Back in November, we solicited information from readers about the history of the Operation Bass Golden Blend tournament series. We’d put together a basic outline of the circuit’s history, but we had little meat to put on those bones. Thanks to one of our great readers and supporters, Andy Williamson, we have a bit more to add.
In that original article, we mentioned Jim Bitter’s 1990 win on Lake Chickamauga. Specificially, we explained that “[t]he win marked a strong period in Bitter’s career, as he’d won MegaBucks IV on the Harris Chain two years earlier.” Left unsaid was the fact that it came on the heels of what is for many – fairly or unfairly – the defining moment of Bitter’s long career, his failure to win the 1989 Bassmaster Classic. As you may recall, Bitter had the winning fish in his hand, but when he went to re-measure it under the gaze of Tim Tucker’s camera, it slipped from his hand and back into the James River. Hank Parker ended up beating him by two ounces. Gone were not only the lasting glory of a Classic win, but also the $50,000 top prize.
While Bitter managed to earn four of his five B.A.S.S. wins after that fateful James River Classic, he never again finished better than 9th in the Classic itself, despite six more attempts. Nevertheless, his 1990 Golden Blend win at Chickamauga made up for the short-term cash deficit, as he won not only fifty grand, but also a truck.
The tournament was held on Tennessee’s Lake Chickamauga, which was then loaded with submerged aquatic vegetation (specifically milfoil) as it is now, but which went through a down cycle in the intervening period. When Bitter won, it was hardly the fishery that has produced numerous double digits in the past few years. When it began, there were 120 anglers in the field, 60 from each of Red Man’s two divisions. Bitter led through the opening rounds.
Once the field was knocked down to 30 contestants on Friday, he led Day One of the tournament’s next phase with only three fish for 9 pounds 13 ounces. That meant that arguably any member of the field could stage a comeback with a big bag on Saturday, and with a stacked roster behind him he’d have to catch them well on Day Two – included among his pursuers were prior and future Classic, FWC and All-American champions including Rick Clunn, Tommy Biffle, Guido Hibdon, Denny Brauer, Joe Thomas, David Fritts, Paul Elias and Shaw Grigsby.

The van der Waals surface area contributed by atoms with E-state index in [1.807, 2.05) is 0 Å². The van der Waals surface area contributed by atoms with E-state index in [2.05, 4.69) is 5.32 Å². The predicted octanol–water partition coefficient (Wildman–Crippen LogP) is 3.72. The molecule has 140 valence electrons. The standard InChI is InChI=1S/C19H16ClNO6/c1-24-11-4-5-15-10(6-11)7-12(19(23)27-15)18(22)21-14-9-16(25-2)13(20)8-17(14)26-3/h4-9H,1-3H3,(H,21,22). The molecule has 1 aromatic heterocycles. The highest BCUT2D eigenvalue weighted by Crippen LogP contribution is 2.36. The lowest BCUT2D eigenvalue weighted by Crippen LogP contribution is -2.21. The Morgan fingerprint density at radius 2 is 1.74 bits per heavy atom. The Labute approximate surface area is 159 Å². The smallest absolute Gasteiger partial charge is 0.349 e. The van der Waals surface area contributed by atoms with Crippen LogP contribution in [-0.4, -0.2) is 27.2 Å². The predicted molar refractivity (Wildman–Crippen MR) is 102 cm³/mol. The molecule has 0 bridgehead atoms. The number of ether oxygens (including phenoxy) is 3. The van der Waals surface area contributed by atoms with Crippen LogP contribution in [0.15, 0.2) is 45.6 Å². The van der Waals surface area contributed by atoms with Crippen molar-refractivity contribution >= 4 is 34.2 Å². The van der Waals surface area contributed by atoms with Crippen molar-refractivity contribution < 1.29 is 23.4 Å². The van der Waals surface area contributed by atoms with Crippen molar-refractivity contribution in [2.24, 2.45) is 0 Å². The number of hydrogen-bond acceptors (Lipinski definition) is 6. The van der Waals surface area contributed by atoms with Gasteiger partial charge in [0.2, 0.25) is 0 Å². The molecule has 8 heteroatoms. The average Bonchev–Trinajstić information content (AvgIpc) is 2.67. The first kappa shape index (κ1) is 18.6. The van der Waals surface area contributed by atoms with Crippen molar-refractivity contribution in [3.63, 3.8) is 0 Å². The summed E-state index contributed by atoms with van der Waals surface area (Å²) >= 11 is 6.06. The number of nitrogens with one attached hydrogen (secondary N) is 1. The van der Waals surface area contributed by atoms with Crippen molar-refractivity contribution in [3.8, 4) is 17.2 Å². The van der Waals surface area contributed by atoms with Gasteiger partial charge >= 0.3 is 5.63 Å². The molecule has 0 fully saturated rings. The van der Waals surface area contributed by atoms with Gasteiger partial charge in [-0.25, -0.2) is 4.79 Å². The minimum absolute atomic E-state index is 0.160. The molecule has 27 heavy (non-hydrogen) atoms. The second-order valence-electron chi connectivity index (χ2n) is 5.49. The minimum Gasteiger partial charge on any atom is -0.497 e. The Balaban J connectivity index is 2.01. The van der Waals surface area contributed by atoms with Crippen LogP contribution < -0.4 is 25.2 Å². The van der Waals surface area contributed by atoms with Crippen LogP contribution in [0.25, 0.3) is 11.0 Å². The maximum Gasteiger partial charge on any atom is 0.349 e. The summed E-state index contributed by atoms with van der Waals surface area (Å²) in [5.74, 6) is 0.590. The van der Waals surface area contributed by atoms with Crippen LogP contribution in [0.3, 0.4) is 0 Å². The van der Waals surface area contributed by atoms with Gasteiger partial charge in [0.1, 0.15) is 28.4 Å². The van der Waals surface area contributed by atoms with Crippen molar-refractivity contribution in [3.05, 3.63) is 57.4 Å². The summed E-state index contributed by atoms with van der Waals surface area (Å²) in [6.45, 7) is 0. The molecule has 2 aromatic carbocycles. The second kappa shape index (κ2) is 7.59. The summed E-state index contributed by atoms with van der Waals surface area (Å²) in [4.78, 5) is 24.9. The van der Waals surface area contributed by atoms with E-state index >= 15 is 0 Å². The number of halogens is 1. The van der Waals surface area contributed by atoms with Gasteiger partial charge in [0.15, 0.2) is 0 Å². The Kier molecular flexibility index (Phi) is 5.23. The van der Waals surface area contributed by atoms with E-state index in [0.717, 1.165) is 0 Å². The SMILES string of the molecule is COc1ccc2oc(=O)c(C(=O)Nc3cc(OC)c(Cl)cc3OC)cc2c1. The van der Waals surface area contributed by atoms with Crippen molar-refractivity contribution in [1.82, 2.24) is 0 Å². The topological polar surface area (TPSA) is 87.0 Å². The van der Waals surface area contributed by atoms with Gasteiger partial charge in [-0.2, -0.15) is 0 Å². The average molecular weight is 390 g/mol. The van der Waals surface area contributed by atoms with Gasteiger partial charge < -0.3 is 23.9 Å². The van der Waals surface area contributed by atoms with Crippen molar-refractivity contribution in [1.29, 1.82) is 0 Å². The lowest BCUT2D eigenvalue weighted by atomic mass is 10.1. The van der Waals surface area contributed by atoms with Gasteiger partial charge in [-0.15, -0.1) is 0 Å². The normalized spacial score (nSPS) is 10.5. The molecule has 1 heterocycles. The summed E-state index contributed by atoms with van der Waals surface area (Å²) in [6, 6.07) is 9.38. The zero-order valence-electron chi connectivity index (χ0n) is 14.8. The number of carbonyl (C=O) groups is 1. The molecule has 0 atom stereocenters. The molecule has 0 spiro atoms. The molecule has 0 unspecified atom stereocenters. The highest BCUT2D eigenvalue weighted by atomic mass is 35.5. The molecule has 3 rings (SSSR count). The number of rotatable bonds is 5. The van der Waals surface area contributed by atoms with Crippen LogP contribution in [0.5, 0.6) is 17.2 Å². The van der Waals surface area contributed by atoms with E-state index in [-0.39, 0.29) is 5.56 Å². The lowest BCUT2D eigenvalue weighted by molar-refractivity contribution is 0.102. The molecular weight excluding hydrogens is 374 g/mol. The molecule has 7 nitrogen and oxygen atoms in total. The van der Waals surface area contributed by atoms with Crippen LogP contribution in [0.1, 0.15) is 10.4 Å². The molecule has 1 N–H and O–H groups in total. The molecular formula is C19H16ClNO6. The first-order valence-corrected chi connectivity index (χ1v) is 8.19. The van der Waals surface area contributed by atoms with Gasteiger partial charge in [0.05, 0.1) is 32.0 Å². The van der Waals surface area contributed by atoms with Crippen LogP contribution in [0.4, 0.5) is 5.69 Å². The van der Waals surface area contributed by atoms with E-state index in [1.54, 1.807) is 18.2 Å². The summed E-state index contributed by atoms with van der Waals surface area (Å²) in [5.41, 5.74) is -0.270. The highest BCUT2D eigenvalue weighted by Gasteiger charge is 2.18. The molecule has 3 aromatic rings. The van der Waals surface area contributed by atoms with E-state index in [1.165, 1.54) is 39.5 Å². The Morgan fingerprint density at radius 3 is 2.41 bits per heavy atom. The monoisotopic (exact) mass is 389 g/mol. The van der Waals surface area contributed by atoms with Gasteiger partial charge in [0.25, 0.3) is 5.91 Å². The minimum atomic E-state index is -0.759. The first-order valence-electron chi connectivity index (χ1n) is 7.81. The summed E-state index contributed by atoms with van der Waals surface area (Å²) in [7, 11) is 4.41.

Only third-place finisher Mickey Bruce exceeded Bitter’s Day One catch on Day Two, on the strength of his 10-pound bag. Bitter’s traveling partner, Bernie Schultz, was the runner-up and he had 9-13, exactly what Bitter had weighed the prior day. Meanwhile, Bitter once again had the best weight of the day (and the tournament) with a limit that totaled 14-02. He beat his closest competitor by exactly 6 pounds.
Bitter’s fish in Soddy Creek were a 25 minute ride away, and he told Operation Bass writer Joey Monteleone that he could only get them bite his ½ ounce Stanley spinnerbait when he could “get the bait to flow through without touching the vegetation.” While most of the top finishers used spinnerbaits in the grass, many of them in the same areas, Bitter’s best area was unique because it “had clay knolls with gravel surrounded by vegetation. The big fish were right out in the open.”